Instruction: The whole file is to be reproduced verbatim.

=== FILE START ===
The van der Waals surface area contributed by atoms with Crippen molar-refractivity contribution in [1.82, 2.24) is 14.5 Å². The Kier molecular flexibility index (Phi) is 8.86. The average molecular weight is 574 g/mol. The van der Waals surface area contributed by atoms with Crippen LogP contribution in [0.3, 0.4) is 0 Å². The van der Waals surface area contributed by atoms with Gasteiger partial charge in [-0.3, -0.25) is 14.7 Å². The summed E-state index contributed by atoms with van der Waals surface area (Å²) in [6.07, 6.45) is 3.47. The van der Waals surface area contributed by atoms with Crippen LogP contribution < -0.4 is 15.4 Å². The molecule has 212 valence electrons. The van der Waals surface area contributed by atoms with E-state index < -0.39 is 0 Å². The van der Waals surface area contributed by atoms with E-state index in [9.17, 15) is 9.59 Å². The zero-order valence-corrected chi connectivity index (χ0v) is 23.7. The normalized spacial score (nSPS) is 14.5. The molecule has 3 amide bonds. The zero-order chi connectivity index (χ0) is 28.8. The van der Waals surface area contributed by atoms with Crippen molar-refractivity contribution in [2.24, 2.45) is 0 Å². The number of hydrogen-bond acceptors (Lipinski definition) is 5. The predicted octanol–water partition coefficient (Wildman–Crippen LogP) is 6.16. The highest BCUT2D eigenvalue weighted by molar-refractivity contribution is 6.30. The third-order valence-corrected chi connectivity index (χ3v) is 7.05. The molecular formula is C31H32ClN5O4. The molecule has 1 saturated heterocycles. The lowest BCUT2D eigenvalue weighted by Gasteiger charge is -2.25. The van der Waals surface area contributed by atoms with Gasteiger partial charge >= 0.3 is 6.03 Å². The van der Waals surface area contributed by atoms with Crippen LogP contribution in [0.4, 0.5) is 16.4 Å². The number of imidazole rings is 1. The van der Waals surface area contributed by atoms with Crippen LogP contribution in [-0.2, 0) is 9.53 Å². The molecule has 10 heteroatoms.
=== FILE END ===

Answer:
The van der Waals surface area contributed by atoms with Crippen molar-refractivity contribution in [1.82, 2.24) is 14.5 Å². The Kier molecular flexibility index (Phi) is 8.86. The average molecular weight is 574 g/mol. The van der Waals surface area contributed by atoms with Crippen LogP contribution in [0.3, 0.4) is 0 Å². The van der Waals surface area contributed by atoms with Gasteiger partial charge in [-0.3, -0.25) is 14.7 Å². The summed E-state index contributed by atoms with van der Waals surface area (Å²) in [6.07, 6.45) is 3.47. The van der Waals surface area contributed by atoms with Crippen LogP contribution < -0.4 is 15.4 Å². The molecule has 212 valence electrons. The van der Waals surface area contributed by atoms with E-state index < -0.39 is 0 Å². The van der Waals surface area contributed by atoms with E-state index in [9.17, 15) is 9.59 Å². The zero-order valence-corrected chi connectivity index (χ0v) is 23.7. The normalized spacial score (nSPS) is 14.5. The molecule has 3 amide bonds. The zero-order chi connectivity index (χ0) is 28.8. The van der Waals surface area contributed by atoms with Crippen molar-refractivity contribution in [2.24, 2.45) is 0 Å². The number of hydrogen-bond acceptors (Lipinski definition) is 5. The predicted octanol–water partition coefficient (Wildman–Crippen LogP) is 6.16. The highest BCUT2D eigenvalue weighted by molar-refractivity contribution is 6.30. The third-order valence-corrected chi connectivity index (χ3v) is 7.05. The molecular formula is C31H32ClN5O4. The molecule has 1 saturated heterocycles. The lowest BCUT2D eigenvalue weighted by Gasteiger charge is -2.25. The van der Waals surface area contributed by atoms with Gasteiger partial charge >= 0.3 is 6.03 Å². The van der Waals surface area contributed by atoms with Crippen LogP contribution in [0.4, 0.5) is 16.4 Å². The number of imidazole rings is 1. The van der Waals surface area contributed by atoms with Crippen LogP contribution in [-0.2, 0) is 9.53 Å². The molecule has 10 heteroatoms.